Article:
Using object critical section.

3 minute read

Overview

When we are working on a multi-threaded system sharing sometimes we need to block certain part of the code to ensure that only a single process calls this object, so in order to ensure that we need to create a critical section.

I have already worked with this, using the boost mutex, but for Windows platform there are critical section objects that work very well. The critical sections of the windows System are slightly faster and provide the ability to know if a section has already been abandoned or not.

Below I show two examples using the “criticals sections” of windows and another using the mutex boost to protect the object.

Example 1 (Windows System)

It is very simple to create a critical section using Windows see the example:

#pragma once
#ifndef LOCK_HPP
#define LOCK_HPP

#include <windows.h>

class Lock
{
public:
    Lock()
    {
        InitializeCriticalSection(&this->m_critical);
    }

    ~Lock()
    {
        DeleteCriticalSection(&this->m_critical);
    }

    void enter()
    {
        EnterCriticalSection(&this->m_critical);
    }

    void leave()
    {
        LeaveCriticalSection(&this->m_critical);
    }

private:
    Lock(const Lock&);

protected:
    mutable CRITICAL_SECTION m_critical;
};

#endif // LOCK_HPP

Now, let’s use our critical section class:

#include "lock.hpp"

#include <iostream>

int main(void)
{
    Lock lock;

    std::cout << "Start: This section is not locked." << std::endl;

    lock.enter();

    // This section is locked.
    for (int i = 0; i < 100; i++)
        std::cout << "Protected section..." << std::endl;
    
    lock.leave();

    std::cout << "End: This section is not locked." << std::endl;

    return 0;
}

When we enter the protected section lock.enter() only the process in question will be executed, we need to call the lock.leave to release the section to another access process.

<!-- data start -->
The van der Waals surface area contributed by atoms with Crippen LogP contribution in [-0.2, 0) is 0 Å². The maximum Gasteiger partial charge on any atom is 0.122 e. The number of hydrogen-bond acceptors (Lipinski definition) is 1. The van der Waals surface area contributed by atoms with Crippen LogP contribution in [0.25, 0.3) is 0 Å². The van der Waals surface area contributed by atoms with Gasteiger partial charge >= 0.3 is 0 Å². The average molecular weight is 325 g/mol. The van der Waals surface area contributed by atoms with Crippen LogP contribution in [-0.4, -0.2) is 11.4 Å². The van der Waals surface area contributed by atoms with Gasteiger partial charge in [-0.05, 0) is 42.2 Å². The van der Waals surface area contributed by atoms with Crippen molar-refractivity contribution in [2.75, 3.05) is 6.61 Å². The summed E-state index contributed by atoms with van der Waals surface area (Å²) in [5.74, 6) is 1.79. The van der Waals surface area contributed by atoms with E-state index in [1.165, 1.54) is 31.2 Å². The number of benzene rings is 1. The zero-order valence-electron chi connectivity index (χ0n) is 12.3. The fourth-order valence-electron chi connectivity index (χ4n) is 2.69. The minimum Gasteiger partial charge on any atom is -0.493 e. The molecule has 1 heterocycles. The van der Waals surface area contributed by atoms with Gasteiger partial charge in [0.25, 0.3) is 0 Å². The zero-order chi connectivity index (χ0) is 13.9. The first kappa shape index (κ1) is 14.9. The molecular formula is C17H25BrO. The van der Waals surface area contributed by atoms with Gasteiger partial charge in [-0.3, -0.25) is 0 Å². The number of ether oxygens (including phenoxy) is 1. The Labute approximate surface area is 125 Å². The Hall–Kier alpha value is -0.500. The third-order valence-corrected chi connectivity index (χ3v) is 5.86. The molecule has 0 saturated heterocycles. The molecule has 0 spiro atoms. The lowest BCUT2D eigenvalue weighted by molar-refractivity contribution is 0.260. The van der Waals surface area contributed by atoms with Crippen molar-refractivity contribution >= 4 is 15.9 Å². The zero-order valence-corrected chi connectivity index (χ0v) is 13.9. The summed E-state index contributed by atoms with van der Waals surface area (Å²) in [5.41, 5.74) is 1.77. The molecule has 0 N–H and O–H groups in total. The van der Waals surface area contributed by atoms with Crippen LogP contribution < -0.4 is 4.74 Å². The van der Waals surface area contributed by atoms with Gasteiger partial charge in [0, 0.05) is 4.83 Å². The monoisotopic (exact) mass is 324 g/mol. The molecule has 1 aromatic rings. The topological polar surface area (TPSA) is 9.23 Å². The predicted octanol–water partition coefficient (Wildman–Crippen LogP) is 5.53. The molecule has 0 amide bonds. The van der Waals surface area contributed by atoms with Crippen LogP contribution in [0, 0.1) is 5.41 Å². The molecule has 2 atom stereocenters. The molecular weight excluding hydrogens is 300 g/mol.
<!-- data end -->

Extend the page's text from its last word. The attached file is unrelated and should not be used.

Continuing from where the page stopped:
Example 2 (Boost cross-platform)

Now let’s make the example using boost mutex, it’s also possible to do with std or using Qt. The advantage of using boost is that we leave our code on a cross-platform basis, that is, having Windows as well as Linux or other systems will work the same way, we lose some performance maybe, more is the cost of portability.

It is very simple to create a critical section using Boost see the example:

#pragma once
#ifndef LOCK_HPP
#define LOCK_HPP

#include <boost/thread/mutex.hpp>
#include <boost/thread/locks.hpp>

class Lock
{
public:
    void enter()
    {
        boost::lock_guard<boost::recursive_mutex> lock(this->m_critical);
    }

    void leave()
    {
        this->m_critical.unlock();
    }

protected:
    mutable boost::recursive_mutex m_critical;
};

#endif // LOCK_HPP

Now, let’s use our critical section class:

#include "lock.hpp"

#include <iostream>

int main(void)
{
    Lock lock;

    std::cout << "Start: This section is not locked." << std::endl;

    lock.enter();

    // This section is locked.
    for (int i = 0; i < 100; i++)
        std::cout << "Protected section..." << std::endl;
    
    lock.leave();

    std::cout << "End: This section is not locked." << std::endl;

    return 0;
}

This is the end, the above examples were made head and not tested in the compiler, but it seems to me correct, to know more check the links:

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